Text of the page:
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Originally published Monday, February 17, 2014 at 4:07 PM

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Guest: Shell, the U.S. not prepared for risks of drilling in Arctic Ocean

The threat of drilling in the Arctic Ocean remains and we cannot afford to downplay the risks of drilling to the environment and our climate any longer, writes guest columnist Dan Ritzman.

Special to The Times

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I work in the offshore oil industry and I am always amazed that some of the biggest... MORE
Some foolish comments here so far. If we have to leave the remaining oil and gas and... MORE
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America’s Arctic is a place like no other. Its unique conditions — extreme weather, long periods of darkness and its remoteness — make it both harsh and fragile. It’s a place often underestimated, especially when it comes to drilling for oil in the Arctic Ocean.

Take Shell Oil for example. The company has spent years and billions of dollars trying to drill in America’s Arctic seas. Despite the company’s assurances of safety, it has been made clear again and again that Shell is not prepared for the risks posed by the icy waters.

In 2012, the company failed to even get all of its equipment in place. Its oil-spill-containment dome failed during testing, its Kulluk drilling ship ran aground, and the company ended up owing more than $1 million in pollution fines. It drilled no oil.

Apparently learning nothing from that experience, Shell announced a plan to return to the Arctic Ocean this summer, only to have its leases invalidated by a federal court because the company vastly underestimated the environmental risks.

Shell’s decision not to drill in the Arctic this year is good news, but the threat of drilling remains and we cannot afford to downplay the risks of drilling to the Arctic environment and to our climate any longer.

The reality is that drilling in the Arctic Ocean comes with a distinctive set of risks to the environment and would-be drillers. History has shown that where there is drilling, there is spilling.

This year marks 25 years since the Exxon Valdez oil tanker ran aground, and oil can still be found on Southcentral Alaska beaches. Oil spills in the Arctic would cause irreparable damage and be impossible to clean up.

The risks extend beyond a devastating oil spill. Drilling in the Arctic Ocean could release enough carbon pollution to negate efforts to fight global warming and dramatically alter our climate. The pollution from oil-drilling activities would coat Arctic ice surfaces with black, heat-absorbing soot, further speeding the melting of ice in a place that is already warming at twice the rate of the Lower 48 states.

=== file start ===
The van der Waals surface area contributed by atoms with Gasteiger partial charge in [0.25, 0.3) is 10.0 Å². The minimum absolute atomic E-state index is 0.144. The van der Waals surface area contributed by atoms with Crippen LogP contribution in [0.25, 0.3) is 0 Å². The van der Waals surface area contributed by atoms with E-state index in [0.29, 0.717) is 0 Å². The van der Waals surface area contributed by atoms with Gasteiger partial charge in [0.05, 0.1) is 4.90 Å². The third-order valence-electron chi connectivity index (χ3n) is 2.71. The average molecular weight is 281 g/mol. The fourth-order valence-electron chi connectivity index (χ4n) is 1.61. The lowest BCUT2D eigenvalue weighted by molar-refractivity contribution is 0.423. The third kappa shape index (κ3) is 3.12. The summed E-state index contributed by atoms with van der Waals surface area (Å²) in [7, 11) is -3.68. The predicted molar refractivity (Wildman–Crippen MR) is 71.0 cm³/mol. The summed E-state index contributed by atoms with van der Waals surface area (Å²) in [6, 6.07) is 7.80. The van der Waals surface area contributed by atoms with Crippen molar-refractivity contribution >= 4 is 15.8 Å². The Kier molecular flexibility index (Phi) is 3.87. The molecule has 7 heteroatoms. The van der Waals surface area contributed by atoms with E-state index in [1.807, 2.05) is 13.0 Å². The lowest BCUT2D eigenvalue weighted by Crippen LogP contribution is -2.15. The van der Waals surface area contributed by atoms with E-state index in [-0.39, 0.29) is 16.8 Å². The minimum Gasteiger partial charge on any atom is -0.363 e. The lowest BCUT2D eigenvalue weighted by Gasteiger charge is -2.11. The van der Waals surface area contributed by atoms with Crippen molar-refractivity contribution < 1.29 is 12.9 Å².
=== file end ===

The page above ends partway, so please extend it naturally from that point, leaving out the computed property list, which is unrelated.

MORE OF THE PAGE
The chain of reactions would continue because the Arctic acts as a refrigerator for the Northern Hemisphere. The effects of melting Arctic ice can already be seen in rising sea levels in coastal areas from New Orleans to Miami and in a sharp global increase in extreme weather events, according to the National Oceanic and Atmospheric Administration’s recently released Arctic Report Card.

The Obama administration needs to take advantage of Shell’s absence this year to finally do a full environmental assessment of current leases, an assessment that looks deeper than the best-case scenario to risks that are far more likely.

An effective climate strategy would require the administration to cancel lease sales tentatively scheduled for 2016 and 2017. The United States must lead an effort to begin keeping fossil fuels in the ground, especially in risky, remote and fragile places like the Arctic Ocean.

The U.S. should set an example for countries like Russia and China that are looking to exploit the Arctic’s dirty energy even as the world looks to combat climate change.

It’s time for America to look beyond an “all-of-the-above” energy policy.

I have been fortunate in my life to spend time in Arctic Alaska. I’ve watched walrus gather on ice floes, bowheads breach in ice-filled waters and polar bears prowl the ice edge. I have traveled with Alaska Natives, who have lived on these lands and waters for hundreds of generations, and I have seen the importance of these animals to their culture and subsistence.

A major spill would leave oil in these waters for decades, killing wildlife and bringing to an end Alaska Natives’ ancient way of life.

The Arctic is the last place we should be drilling for oil. Cleaner energy and transportation options are here now. Their capacity to help shape a better future should not be underestimated.

Dan Ritzman is Alaska program director for the Sierra Club.

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